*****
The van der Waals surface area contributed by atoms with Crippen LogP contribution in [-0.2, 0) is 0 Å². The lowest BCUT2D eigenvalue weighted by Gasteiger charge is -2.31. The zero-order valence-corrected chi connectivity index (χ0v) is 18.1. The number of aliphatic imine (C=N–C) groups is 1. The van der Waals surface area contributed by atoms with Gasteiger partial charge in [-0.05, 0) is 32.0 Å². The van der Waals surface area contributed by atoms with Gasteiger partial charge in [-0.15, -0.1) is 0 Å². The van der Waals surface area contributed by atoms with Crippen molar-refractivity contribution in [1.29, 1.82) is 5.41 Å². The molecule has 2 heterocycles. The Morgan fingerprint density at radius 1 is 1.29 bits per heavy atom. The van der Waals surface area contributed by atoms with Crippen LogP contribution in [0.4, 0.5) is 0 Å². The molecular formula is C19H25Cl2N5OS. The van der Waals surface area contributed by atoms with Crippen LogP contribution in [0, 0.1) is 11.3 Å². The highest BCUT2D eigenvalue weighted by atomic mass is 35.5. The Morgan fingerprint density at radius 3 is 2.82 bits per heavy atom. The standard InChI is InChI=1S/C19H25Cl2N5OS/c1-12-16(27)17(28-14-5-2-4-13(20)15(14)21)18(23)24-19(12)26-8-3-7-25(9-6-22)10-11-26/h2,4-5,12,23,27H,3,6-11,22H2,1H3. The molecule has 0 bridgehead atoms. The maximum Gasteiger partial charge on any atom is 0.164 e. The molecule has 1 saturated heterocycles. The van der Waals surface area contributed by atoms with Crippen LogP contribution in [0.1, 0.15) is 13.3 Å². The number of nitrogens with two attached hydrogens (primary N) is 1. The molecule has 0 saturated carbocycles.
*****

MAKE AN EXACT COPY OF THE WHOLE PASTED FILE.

The van der Waals surface area contributed by atoms with Crippen LogP contribution in [-0.2, 0) is 0 Å². The lowest BCUT2D eigenvalue weighted by Gasteiger charge is -2.31. The zero-order valence-corrected chi connectivity index (χ0v) is 18.1. The number of aliphatic imine (C=N–C) groups is 1. The van der Waals surface area contributed by atoms with Gasteiger partial charge in [-0.05, 0) is 32.0 Å². The van der Waals surface area contributed by atoms with Gasteiger partial charge in [-0.15, -0.1) is 0 Å². The van der Waals surface area contributed by atoms with Crippen molar-refractivity contribution in [1.29, 1.82) is 5.41 Å². The molecule has 2 heterocycles. The Morgan fingerprint density at radius 1 is 1.29 bits per heavy atom. The van der Waals surface area contributed by atoms with Crippen LogP contribution in [0.4, 0.5) is 0 Å². The molecular formula is C19H25Cl2N5OS. The van der Waals surface area contributed by atoms with Crippen LogP contribution in [0, 0.1) is 11.3 Å². The highest BCUT2D eigenvalue weighted by atomic mass is 35.5. The Morgan fingerprint density at radius 3 is 2.82 bits per heavy atom. The standard InChI is InChI=1S/C19H25Cl2N5OS/c1-12-16(27)17(28-14-5-2-4-13(20)15(14)21)18(23)24-19(12)26-8-3-7-25(9-6-22)10-11-26/h2,4-5,12,23,27H,3,6-11,22H2,1H3. The molecule has 0 bridgehead atoms. The maximum Gasteiger partial charge on any atom is 0.164 e. The molecule has 1 saturated heterocycles. The van der Waals surface area contributed by atoms with Crippen LogP contribution in [0.1, 0.15) is 13.3 Å². The number of nitrogens with two attached hydrogens (primary N) is 1. The molecule has 0 saturated carbocycles.